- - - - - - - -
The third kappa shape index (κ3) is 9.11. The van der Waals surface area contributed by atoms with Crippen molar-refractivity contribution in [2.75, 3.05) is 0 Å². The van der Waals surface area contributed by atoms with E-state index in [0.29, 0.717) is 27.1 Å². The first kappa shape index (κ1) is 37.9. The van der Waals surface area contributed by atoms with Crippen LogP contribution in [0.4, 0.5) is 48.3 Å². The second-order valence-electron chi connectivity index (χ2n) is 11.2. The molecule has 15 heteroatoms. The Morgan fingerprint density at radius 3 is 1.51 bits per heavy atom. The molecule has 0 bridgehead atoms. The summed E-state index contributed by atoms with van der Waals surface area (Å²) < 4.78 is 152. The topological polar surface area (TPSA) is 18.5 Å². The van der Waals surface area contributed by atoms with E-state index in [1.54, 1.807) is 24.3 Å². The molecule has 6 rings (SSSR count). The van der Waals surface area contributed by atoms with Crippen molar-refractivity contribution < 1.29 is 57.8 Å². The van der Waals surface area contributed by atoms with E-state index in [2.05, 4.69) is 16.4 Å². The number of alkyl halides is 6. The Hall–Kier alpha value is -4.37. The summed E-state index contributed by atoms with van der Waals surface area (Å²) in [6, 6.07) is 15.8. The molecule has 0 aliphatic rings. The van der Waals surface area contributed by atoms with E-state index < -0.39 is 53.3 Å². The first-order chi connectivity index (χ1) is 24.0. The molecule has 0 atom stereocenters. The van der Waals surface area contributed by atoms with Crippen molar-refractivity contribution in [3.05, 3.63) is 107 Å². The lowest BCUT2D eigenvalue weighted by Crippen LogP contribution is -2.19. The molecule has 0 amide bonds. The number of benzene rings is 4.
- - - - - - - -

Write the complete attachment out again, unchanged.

The third kappa shape index (κ3) is 9.11. The van der Waals surface area contributed by atoms with Crippen molar-refractivity contribution in [2.75, 3.05) is 0 Å². The van der Waals surface area contributed by atoms with E-state index in [0.29, 0.717) is 27.1 Å². The first kappa shape index (κ1) is 37.9. The van der Waals surface area contributed by atoms with Crippen LogP contribution in [0.4, 0.5) is 48.3 Å². The second-order valence-electron chi connectivity index (χ2n) is 11.2. The molecule has 15 heteroatoms. The Morgan fingerprint density at radius 3 is 1.51 bits per heavy atom. The molecule has 0 bridgehead atoms. The summed E-state index contributed by atoms with van der Waals surface area (Å²) < 4.78 is 152. The topological polar surface area (TPSA) is 18.5 Å². The van der Waals surface area contributed by atoms with E-state index in [1.54, 1.807) is 24.3 Å². The molecule has 6 rings (SSSR count). The van der Waals surface area contributed by atoms with Crippen molar-refractivity contribution < 1.29 is 57.8 Å². The van der Waals surface area contributed by atoms with E-state index in [2.05, 4.69) is 16.4 Å². The number of alkyl halides is 6. The Hall–Kier alpha value is -4.37. The summed E-state index contributed by atoms with van der Waals surface area (Å²) in [6, 6.07) is 15.8. The molecule has 0 aliphatic rings. The van der Waals surface area contributed by atoms with E-state index < -0.39 is 53.3 Å². The first-order chi connectivity index (χ1) is 24.0. The molecule has 0 atom stereocenters. The van der Waals surface area contributed by atoms with Crippen molar-refractivity contribution in [3.05, 3.63) is 107 Å². The lowest BCUT2D eigenvalue weighted by Crippen LogP contribution is -2.19. The molecule has 0 amide bonds. The number of benzene rings is 4.